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D. Newsham, P.C. Knox, R.W. Cooke; Oculomotor Control and Visual Performance - The Effect on Reading Ability in a Group of Preterm Children . Invest. Ophthalmol. Vis. Sci. 2003;44(13):1925.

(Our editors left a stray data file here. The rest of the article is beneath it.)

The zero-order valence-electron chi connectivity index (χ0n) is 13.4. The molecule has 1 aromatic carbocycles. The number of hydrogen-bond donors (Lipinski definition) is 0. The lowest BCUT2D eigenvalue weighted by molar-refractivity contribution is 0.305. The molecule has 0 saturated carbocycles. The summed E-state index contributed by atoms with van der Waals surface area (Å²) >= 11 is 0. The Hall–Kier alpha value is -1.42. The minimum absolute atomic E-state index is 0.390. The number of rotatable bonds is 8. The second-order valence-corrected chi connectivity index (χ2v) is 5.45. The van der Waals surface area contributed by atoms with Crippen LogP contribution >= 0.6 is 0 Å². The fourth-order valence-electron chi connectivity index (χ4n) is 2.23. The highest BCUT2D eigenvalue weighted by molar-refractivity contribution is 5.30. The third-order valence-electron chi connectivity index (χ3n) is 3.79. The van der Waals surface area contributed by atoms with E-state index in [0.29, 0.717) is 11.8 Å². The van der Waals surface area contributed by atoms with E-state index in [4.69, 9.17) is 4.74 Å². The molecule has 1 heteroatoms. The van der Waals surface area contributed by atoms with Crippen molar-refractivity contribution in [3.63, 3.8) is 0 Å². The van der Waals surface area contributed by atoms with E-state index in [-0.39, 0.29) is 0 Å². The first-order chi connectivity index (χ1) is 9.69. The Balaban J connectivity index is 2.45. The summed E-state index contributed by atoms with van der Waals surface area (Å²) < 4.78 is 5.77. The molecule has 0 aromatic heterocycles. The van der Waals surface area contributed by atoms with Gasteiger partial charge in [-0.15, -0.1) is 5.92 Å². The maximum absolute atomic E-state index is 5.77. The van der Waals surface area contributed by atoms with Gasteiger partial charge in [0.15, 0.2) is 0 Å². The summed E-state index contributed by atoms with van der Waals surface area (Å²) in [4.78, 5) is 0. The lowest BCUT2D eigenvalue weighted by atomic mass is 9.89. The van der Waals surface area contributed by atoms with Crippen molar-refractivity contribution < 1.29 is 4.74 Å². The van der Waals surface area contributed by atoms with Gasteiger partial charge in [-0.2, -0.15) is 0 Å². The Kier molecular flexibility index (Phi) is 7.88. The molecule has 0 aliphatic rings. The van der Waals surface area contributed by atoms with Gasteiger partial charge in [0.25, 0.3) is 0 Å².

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Purpose: Preterm children (< 32 weeks) are at increased risk from a variety of cerebral lesions, resulting in an increased incidence of visual, binocular and oculomotor deficits. A proportion of preterm children (28%) exhibit reading difficulties in the presence of a normal IQ. We wished to determine if there was any association between reading ability in preterm children and their oculomotor control or visual performance. Methods: We recruited 24 preterm children (PT) with normal IQ (≥85) who were free from major neurological deficits and attending mainstream school, and 19 full term (FT) age matched controls. Both groups were tested on a number of standard saccade, antisaccade and pursuit paradigms, using infrared oculography. Visual and binocular performance were assessed by means of near/distance LogMAR acuity, cover test, TNO, prism fusion range (blur and break point), accommodative facility, amplitude and near point, and convergence (RAF rule). Overall reading ability was assessed using the Graded Word Reading Test and reading accuracy, comprehension and rate were assessed using the Neale Analysis of Reading Ability II. Results: Mean values of LogMAR (near), stereopsis, fusion range, accommodation and convergence, were not significantly different between the two groups. Mean LogMar (dist) was reduced for the PT group (0.04) compared to FT (-0.01) (p=0.02). In terms of oculomotor control PT made far more antisaccade errors than FT (p=0.02). Pooled standardised reading scores for the PT group were normal (Graded Word 104, Accuracy 101, Comprehension 100 and Rate 107). However 21% of PT had demonstrable reading difficulties (> 1 SD below the standardised mean) in one or more areas. Saccade accuracy was reduced for the PT sub-group with reading difficulties (mean saccade gain left -1.23, SD 0.28; right 1.34, SD 0.23) compared to PT with normal reading ability (mean saccade gain left -1.00, SD 0.10; right 0.99, SD 0.15) (p=0.086 left, p=0.024 right), whilst performance in other areas did not show any significant differences. Conclusions: The PT group had some specific deficits of oculomotor control and visual function compared to FT. In line with previous literature a proportion of the PT group had reading difficulties in terms of accuracy, comprehension and rate, despite a normal IQ. The reading difficulties experienced by some PT children were associated with a reduction in saccade accuracy, though it is probable that the reasons for the reading difficulties are multi-factorial and may include other non-ocular causes.
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